What are the treatment options for eczema?

MarcieMom: There are many brands and types of topical corticosteroid creams available, with varying potency and with different chemicals, and functions (for instance, with the added ingredients to reduce bacteria or fungus). Often, there is a trial and error process to see if a certain prescription cream works.

MarcieMom: How would a patient know if the steroid cream is not working for his rash? Is there a safe period of trial before stopping?

Professor Hugo: TCS are only PART of the treatment, and usually have a fast effect on acute inflammation (1 – 3 days). For each patient the optimal TCS needs to be selected (based on severity and age) and needs to fit into the whole package of treatment.

MarcieMom: There are many other eczema therapeutics that can be used alongside topical corticosteroids or in place of topical corticosteroids, for instance:

  1. Moisturizing – with a quality emollient that does not contain major irritants and have humectant properties and lipids to help with skin lipid deficiency
  2. Bathing – Basic good bathing routine like no hot water, no soap, no longer than ten minute, pat dry and not rub dry AND moisturizing immediately after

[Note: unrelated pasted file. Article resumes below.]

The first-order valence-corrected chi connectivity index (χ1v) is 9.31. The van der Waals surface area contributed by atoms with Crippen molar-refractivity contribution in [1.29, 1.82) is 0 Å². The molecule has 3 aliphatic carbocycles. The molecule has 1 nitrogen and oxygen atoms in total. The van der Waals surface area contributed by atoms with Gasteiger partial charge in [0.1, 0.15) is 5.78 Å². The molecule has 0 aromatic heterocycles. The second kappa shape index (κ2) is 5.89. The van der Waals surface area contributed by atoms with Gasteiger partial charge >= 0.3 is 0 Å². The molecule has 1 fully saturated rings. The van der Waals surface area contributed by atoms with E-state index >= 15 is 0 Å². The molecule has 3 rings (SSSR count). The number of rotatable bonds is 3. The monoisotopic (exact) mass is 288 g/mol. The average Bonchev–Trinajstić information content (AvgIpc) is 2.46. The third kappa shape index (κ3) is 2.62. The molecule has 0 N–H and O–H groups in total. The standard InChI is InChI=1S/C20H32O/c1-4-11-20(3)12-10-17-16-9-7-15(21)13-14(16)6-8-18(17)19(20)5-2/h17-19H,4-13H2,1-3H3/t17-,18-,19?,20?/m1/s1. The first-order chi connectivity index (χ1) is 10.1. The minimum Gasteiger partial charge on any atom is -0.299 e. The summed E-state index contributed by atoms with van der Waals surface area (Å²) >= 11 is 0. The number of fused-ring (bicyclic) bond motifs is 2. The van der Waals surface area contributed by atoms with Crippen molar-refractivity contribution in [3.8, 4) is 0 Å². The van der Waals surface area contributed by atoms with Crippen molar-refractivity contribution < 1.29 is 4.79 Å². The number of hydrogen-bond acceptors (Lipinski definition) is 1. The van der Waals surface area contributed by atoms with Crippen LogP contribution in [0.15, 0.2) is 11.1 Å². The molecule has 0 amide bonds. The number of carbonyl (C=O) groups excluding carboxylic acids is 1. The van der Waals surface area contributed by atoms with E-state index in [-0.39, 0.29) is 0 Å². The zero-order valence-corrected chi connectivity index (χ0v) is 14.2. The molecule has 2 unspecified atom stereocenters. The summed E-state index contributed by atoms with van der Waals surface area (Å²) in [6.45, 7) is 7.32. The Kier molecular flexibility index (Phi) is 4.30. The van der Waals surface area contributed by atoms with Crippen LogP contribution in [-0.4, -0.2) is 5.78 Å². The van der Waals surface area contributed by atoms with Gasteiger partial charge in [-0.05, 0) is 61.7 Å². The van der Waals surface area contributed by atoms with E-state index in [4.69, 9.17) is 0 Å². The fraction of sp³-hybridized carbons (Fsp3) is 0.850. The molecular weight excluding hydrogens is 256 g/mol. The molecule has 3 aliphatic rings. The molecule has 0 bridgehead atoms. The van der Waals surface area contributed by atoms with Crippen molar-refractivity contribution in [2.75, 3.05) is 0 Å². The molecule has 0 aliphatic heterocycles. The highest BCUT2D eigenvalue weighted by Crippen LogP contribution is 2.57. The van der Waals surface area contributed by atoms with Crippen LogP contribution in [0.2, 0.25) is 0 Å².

3. Wet wrap or dry wrap
  4. Ways to reduce staph bacteria, such as swimming, using diluted zinc sulphate or chlorhexidine gluconate
  5. Non-steroidal prescriptions like topical calcineurin inhibitors
  6. Antihistamines (non-conclusive research)

MarcieMom: I’m a believer that one ought to diligently practice good bathing and moisturizing regime, reduce staph bacteria colonization, along with healthy lifestyle (non-inflammatory diet and exercise). However, I find that sometimes we tend to discuss topical corticosteroids exclusively, i.e. use topical corticosteroids or (do something else). What are your top 3 eczema therapeutics in your practice and how effective has these reduce the use of topical corticosteroids in your young patients?

Professor Hugo: My top 3 are: allergen avoidance (airborne food, house dust mites  – which is an outdoor life style) – usage of antiseptics (swimming – baby spa) and extensive usage of moisturizers have important additional effects and are therefore TCS-sparing.

MarcieMom: In summary, topical corticosteroid withdrawal is increasingly acknowledged by the dermatological community as evident by NEA taking the step to conduct a systematic review. However, we have seen that it is not easy to diagnose topical steroid withdrawal, and at the same time, removing topical corticosteroids completely as one of the eczema therapeutics may make it harder to treat the eczema/ skin inflammation. It is therefore important to recognize both the dangers of steroid misuse and underuse. Physicians should adopt an open attitude when hearing about patients’ steroid fears as totally ignoring steroid phobia would possibly alienate patients and without trust, it is making controlling eczema an uphill battle.

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Support Group

Eczema Blues Google Collections